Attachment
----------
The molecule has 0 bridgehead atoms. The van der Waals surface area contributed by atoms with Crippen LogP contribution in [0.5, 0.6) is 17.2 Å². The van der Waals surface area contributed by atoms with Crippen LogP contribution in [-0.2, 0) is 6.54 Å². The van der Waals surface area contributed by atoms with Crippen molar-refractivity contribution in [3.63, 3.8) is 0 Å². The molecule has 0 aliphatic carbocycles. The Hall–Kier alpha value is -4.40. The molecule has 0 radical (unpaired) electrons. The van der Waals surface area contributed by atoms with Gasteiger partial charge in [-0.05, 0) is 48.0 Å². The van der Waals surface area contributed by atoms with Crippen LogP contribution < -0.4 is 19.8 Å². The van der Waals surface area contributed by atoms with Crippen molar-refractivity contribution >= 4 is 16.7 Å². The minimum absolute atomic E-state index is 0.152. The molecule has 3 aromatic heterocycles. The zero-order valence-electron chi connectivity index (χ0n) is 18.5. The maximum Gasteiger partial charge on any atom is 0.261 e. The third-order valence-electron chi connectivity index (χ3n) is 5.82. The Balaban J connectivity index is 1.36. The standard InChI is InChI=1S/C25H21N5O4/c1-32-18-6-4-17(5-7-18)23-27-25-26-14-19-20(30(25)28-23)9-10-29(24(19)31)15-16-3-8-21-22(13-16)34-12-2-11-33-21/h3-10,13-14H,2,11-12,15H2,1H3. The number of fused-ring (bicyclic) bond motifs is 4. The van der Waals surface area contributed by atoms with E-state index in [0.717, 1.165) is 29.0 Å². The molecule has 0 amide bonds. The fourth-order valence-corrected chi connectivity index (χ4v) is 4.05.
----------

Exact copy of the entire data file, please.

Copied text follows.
The molecule has 0 bridgehead atoms. The van der Waals surface area contributed by atoms with Crippen LogP contribution in [0.5, 0.6) is 17.2 Å². The van der Waals surface area contributed by atoms with Crippen LogP contribution in [-0.2, 0) is 6.54 Å². The van der Waals surface area contributed by atoms with Crippen molar-refractivity contribution in [3.63, 3.8) is 0 Å². The molecule has 0 aliphatic carbocycles. The Hall–Kier alpha value is -4.40. The molecule has 0 radical (unpaired) electrons. The van der Waals surface area contributed by atoms with Gasteiger partial charge in [-0.05, 0) is 48.0 Å². The van der Waals surface area contributed by atoms with Crippen LogP contribution < -0.4 is 19.8 Å². The van der Waals surface area contributed by atoms with Crippen molar-refractivity contribution >= 4 is 16.7 Å². The minimum absolute atomic E-state index is 0.152. The molecule has 3 aromatic heterocycles. The zero-order valence-electron chi connectivity index (χ0n) is 18.5. The maximum Gasteiger partial charge on any atom is 0.261 e. The third-order valence-electron chi connectivity index (χ3n) is 5.82. The Balaban J connectivity index is 1.36. The standard InChI is InChI=1S/C25H21N5O4/c1-32-18-6-4-17(5-7-18)23-27-25-26-14-19-20(30(25)28-23)9-10-29(24(19)31)15-16-3-8-21-22(13-16)34-12-2-11-33-21/h3-10,13-14H,2,11-12,15H2,1H3. The number of fused-ring (bicyclic) bond motifs is 4. The van der Waals surface area contributed by atoms with E-state index in [0.717, 1.165) is 29.0 Å². The molecule has 0 amide bonds. The fourth-order valence-corrected chi connectivity index (χ4v) is 4.05.